Corneal cross-linking (CXL) is a treatment for patients with keratoconus which can prevent their condition getting worse. Keratoconus gets worse because the cornea weakens and bulges forward. CXL, also known as C3R, uses ultraviolet light and vitamin B2 (riboflavin) drops to stiffen the cornea. Used together, they cause fibers within the cornea to cross-link – or bond more tightly.
The C3R treatment is recommended usually for patients whose corneal shape scans show that their keratoconus is progressing, or for those who are at particularly high risk of worsening keratoconus. Keratoconus usually stops getting worse by the mid-30s to 40s due to natural cross-linking with age. So CXL is not normally recommended for older patients, unless they show signs and symptoms of progression.
Patients that are good candidates for Crosslinking:
Collagen cross-linking is the only treatment currently available that appears to stop keratoconus from getting worse. Evidence from three randomized clinical trials one year after CXL showed success in halting keratoconus progression in more than 90% of treated eyes, with more than 45% of eyes also order ativan pills. Longer term results (up to five years) from a different study suggest a similarly high success rate in preventing keratoconus progression.
CXL is performed as a day-care procedure by our ophthalmic surgeon. The procedure takes between 15 – 60 minutes Anesthetic drops are used to numb the surface of the eye before a small clip is placed to keep your eyelids open. The surface layer of the cornea (epithelium) is gently dissolved and brushed clear and riboflavin drops are applied every few minutes for at least 10 – 20 minutes. Following this, the ultraviolet light from a special lamp is directed at the eye for a specified duration. A soft ‘bandage’ contact lens is placed at the end of the procedure.
You will be given eye drops to use after the procedure. The soft ‘bandage’ contact lens will remain in your eye until the surface has healed (about 5-7 days). If the bandage lens falls out during this time, please throw it away – do not attempt to reinsert it. The anaesthetic drops will wear off later on the day of your procedure, and your eye will be gritty, red and sensitive to light for few days. It is normal to experience fluctuating pain within the first two days after surgery. Everyone’s threshold for pain is different, with some patients reporting very little discomfort and others describing the first few days as very painful. Your eyes could be light sensitive and many patients find sunglasses helpful. Your vision will be quite blurred at first, but will clear gradually over the next few weeks and continue to clear over 2-3 months.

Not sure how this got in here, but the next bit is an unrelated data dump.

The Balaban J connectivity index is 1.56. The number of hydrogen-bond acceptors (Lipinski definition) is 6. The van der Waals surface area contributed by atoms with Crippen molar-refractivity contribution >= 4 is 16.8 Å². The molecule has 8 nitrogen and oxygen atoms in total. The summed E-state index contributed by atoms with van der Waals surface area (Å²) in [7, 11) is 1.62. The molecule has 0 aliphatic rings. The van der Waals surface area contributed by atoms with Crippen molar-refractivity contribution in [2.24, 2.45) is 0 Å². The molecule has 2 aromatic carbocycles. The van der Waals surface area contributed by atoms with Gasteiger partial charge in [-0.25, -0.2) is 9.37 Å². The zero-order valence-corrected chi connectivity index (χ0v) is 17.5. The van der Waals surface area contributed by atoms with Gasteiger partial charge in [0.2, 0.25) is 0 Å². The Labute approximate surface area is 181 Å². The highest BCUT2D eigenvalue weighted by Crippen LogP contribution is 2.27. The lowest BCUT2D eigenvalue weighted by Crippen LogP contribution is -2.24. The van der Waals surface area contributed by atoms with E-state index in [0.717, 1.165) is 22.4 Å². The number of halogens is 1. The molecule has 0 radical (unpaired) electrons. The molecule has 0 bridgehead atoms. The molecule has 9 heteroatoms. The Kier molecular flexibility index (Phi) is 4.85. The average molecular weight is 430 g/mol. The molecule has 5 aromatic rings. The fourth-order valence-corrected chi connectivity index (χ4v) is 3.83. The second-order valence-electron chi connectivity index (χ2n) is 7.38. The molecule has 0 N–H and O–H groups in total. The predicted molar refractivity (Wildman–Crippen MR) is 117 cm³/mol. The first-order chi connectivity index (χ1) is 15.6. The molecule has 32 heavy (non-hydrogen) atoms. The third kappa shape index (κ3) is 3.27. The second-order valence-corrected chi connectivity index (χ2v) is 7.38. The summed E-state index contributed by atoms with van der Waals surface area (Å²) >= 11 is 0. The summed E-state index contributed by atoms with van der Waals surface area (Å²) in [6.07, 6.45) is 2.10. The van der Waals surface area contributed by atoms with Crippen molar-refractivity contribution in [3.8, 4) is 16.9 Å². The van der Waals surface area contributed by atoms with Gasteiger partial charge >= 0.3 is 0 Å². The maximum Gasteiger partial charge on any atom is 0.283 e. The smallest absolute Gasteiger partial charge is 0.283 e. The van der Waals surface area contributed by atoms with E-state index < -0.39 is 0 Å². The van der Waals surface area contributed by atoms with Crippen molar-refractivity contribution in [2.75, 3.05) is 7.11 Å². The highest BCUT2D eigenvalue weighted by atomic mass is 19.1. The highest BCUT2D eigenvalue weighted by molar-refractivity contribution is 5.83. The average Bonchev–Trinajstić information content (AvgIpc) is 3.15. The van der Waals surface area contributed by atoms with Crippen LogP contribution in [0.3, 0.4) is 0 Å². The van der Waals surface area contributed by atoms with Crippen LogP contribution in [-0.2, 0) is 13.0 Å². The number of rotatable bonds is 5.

Yes. If you need CXL for both eyes, we can offer you treatment for both eyes at the same time. However we prefer to operate one eye at a time so that as a patient you are comfortable managing one sore eye or blurred eye at a time, and continue to function normally with the other eye. By the time the first eye recovers you may decide to opt for the procedure in the second eye.
Yes. You should allow at least one week off while most of the surface healing occurs, or two weeks if your job involves a lot of computer work and the treatment is being done on your better eye. You will be putting eye drops in every hour for the first day, and then every four hours for the following days. Day to day activities such as watching TV or using a computer will not do any damage to your eye, but you might find it more comfortable to rest with your eyes closed for the first few days. You will be given an appointment 1 day, 1 week and 1 month after the procedure to check the healing of your eye.
It is important to put the eye drops in regularly as prescribed.
Avoid a head bath or face wash for at least a week.
Avoid getting dust or water in your eyes.
You may exercise, but should not swim before the surface of your eye has healed.
It is normally safe to resume contact lens wear after a month once the eye surface has healed.
In general, CXL is very safe, but like all operations your eye needs time to heal and problems do occasionally occur. About 1-3% of patients may lose some vision in the treated eye as a result of haze, scarring, corneal surface shape irregularity or infection. In most cases, this visual loss is potentially reversible with a corneal transplant. Without CXL treatment, at least 20% of all patients with keratoconus will eventually require a corneal transplant.
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